Note: Just because we’re blahgging about this today is not meant as a signal that you should try submitting a Columbia full-time MBA app right now! The rolling admissions means that they’re really far along with their admits and it’s got low probability of a win at this stage of the cycle. However, the Columbia…
Welp this was supposed to go live on Friday. Ooops. We reported last week how Chicago Booth assured a prospective applicant to their Weekends MBA program that recruiters see a part-time MBA the same as a full-time program, and we promised further discussion. If you have comments or questions to ask about part-time vs full-time…
A part-time MBA is not even feasible for everyone — what if you don’t live near a school that offers a part-time program, what if your job security is shaky and you are not sure you’ll be employed, which is a requirement of many P/T programs. But you may know that it’s typically way easier to get in to a part-time MBA program than a full-time program at the same school. That tends to be true at schools like UCLA and Berkeley-Haas and NYU, and it’s especially true at schools like Kellogg and Booth where getting in full-time sometimes seems to require an act of God. It can be a wide gulf indeed between the probable outcomes of your profile getting into the full-time MBA at Kellogg compared to your chances of the admit for their Evening and Weekends option. That’s also true for the Columbia Executive tracks, which these days much more closely resemble the cohorts of a part-time program rather than a strictly “executive” one. Someone might struggle mightily in getting noticed by the Columbia full-time admissions people when they try for the Regular Decision option, but then seemingly sail straight in to an admit at the Columbia EMBA Fridays-Saturdays, as just one example.
But here’s how you need to be evaluating this:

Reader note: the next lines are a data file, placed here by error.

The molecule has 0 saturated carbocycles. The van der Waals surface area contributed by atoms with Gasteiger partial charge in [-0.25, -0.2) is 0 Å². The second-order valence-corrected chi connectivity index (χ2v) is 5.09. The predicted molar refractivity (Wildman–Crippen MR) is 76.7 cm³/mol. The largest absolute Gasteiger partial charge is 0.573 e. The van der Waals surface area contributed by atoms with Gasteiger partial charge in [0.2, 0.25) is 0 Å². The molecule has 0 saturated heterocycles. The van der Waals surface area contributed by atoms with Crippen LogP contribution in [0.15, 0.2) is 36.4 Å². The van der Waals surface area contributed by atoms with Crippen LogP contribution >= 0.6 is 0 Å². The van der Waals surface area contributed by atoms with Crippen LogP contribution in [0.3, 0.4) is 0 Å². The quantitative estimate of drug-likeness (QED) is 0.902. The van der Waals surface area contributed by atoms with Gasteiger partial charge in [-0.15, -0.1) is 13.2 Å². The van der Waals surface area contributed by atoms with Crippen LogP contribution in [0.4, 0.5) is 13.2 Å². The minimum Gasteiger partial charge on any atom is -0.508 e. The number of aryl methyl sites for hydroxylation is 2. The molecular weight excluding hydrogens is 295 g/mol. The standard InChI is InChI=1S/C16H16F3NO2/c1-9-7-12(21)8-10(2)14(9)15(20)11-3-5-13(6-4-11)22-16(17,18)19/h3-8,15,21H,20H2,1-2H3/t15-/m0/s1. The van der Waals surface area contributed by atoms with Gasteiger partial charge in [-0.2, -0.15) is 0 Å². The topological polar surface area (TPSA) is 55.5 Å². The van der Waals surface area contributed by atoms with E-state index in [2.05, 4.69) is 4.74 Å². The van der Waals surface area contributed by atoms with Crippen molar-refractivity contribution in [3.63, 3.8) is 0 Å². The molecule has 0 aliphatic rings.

Is a part-time MBA seen as equivalent to a full-time MBA by recruiters?
(That’s not the only question to be considering, but it’s a super important one!)
Here’s what we saw asked and answered on a Chicago Booth chat many years back.
A prospective applicant asked:
People often times view a part-time MBA inferior to that of a full-time MBA. How is the Booth Evening/Weekend perceived by employers and outsiders? Is there still the notion that full-time trumps all other programs? With that in mind, what steps are being taken to demystify that perception.
The admissions representative answered:
The Evening/Weekend MBA program is perceived the same as the Full-time MBA program since it’s the same MBA. You have the same faculty teaching the same classes across programs. Employers know this about the Booth MBA and this is why they choose to hire from our program. The caliber of students is the same since classes are on the same grading curve.
There’s actually a lot to unpack, in both the question and also the answer. So let’s continue talking about different aspects of the part-time MBA over the course of the next week. If any of you are considering one, what have you been concerned about? Any comments to offer? What have you discovered in your research? Have you heard anything on the applicant admissions boards that you want validation on, in terms of the realities of a part-time MBA and whether it’s worthwhile or not? Let’s take some time to discuss it! Comments are open if you want to pipe in with your questions, observations or concerns.
We get it, the EMBA is not the preferred format for many applicants interested in bschool.
But guess what? The EMBA is a pretty darned good alternative and many excellent schools have incredible offerings!!
As our recent Post-MBA Perspective series from a former BSer has pointed out, it’s a very individual decision and sometimes people don’t come to it easily.
It’s important to counter the fallacy that you can be “too old” for a regular full-time MBA program — though there is some truth in it, as there always is in the best lies propagated on the internet. Acceptance to bschool is never predicated on age. We have seen plenty (plenty!!) of BSers in their 30s who make it into all the schools in the world. At the same time, there is a standard age range for the cohort in any given program, and the adcoms need to be specifically impressed with someone who brings more years of professional experience with them on their application, in order to make an offer if they’re significantly outside the norm. There are always a lot of moving parts to any MBA application, and to someone who has more than ten years of experience then those moving parts need to be handled carefully in how the presentation to the adcom is made.